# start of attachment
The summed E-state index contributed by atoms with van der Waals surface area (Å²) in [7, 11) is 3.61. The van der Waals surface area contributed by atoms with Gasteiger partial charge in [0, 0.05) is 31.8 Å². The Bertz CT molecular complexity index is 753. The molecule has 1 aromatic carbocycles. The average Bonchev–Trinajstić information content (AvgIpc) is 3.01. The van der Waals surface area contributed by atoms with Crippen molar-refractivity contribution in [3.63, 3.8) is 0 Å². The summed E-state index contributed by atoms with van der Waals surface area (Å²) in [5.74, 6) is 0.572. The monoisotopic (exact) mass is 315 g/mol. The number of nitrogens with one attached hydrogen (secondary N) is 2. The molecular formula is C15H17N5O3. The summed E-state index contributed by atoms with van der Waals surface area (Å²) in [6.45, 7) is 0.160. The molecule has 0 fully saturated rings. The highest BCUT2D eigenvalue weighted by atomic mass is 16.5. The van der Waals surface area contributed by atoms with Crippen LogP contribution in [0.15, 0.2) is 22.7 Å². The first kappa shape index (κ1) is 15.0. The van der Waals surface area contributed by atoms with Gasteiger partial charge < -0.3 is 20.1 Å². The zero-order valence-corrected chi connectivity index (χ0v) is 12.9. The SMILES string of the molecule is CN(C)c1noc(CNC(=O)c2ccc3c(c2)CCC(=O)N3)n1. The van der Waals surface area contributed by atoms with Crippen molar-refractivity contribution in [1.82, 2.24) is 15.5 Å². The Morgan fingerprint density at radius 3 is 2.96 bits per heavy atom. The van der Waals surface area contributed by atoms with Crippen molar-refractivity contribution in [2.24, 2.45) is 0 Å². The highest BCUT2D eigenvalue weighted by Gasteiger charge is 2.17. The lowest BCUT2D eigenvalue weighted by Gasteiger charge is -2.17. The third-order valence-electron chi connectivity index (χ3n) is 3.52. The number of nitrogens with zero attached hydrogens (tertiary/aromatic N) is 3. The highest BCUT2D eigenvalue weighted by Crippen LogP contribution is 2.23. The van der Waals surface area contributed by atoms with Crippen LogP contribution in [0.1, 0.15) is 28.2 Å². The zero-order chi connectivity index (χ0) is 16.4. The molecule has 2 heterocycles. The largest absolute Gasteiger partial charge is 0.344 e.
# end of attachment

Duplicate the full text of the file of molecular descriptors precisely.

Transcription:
The summed E-state index contributed by atoms with van der Waals surface area (Å²) in [7, 11) is 3.61. The van der Waals surface area contributed by atoms with Gasteiger partial charge in [0, 0.05) is 31.8 Å². The Bertz CT molecular complexity index is 753. The molecule has 1 aromatic carbocycles. The average Bonchev–Trinajstić information content (AvgIpc) is 3.01. The van der Waals surface area contributed by atoms with Crippen molar-refractivity contribution in [3.63, 3.8) is 0 Å². The summed E-state index contributed by atoms with van der Waals surface area (Å²) in [5.74, 6) is 0.572. The monoisotopic (exact) mass is 315 g/mol. The number of nitrogens with one attached hydrogen (secondary N) is 2. The molecular formula is C15H17N5O3. The summed E-state index contributed by atoms with van der Waals surface area (Å²) in [6.45, 7) is 0.160. The molecule has 0 fully saturated rings. The highest BCUT2D eigenvalue weighted by atomic mass is 16.5. The van der Waals surface area contributed by atoms with Crippen LogP contribution in [0.15, 0.2) is 22.7 Å². The first kappa shape index (κ1) is 15.0. The van der Waals surface area contributed by atoms with Gasteiger partial charge < -0.3 is 20.1 Å². The zero-order valence-corrected chi connectivity index (χ0v) is 12.9. The SMILES string of the molecule is CN(C)c1noc(CNC(=O)c2ccc3c(c2)CCC(=O)N3)n1. The van der Waals surface area contributed by atoms with Crippen molar-refractivity contribution in [1.82, 2.24) is 15.5 Å². The Morgan fingerprint density at radius 3 is 2.96 bits per heavy atom. The van der Waals surface area contributed by atoms with Crippen molar-refractivity contribution in [2.24, 2.45) is 0 Å². The highest BCUT2D eigenvalue weighted by Gasteiger charge is 2.17. The lowest BCUT2D eigenvalue weighted by Gasteiger charge is -2.17. The third-order valence-electron chi connectivity index (χ3n) is 3.52. The number of nitrogens with zero attached hydrogens (tertiary/aromatic N) is 3. The highest BCUT2D eigenvalue weighted by Crippen LogP contribution is 2.23. The van der Waals surface area contributed by atoms with Crippen LogP contribution in [0.1, 0.15) is 28.2 Å². The zero-order chi connectivity index (χ0) is 16.4. The molecule has 2 heterocycles. The largest absolute Gasteiger partial charge is 0.344 e.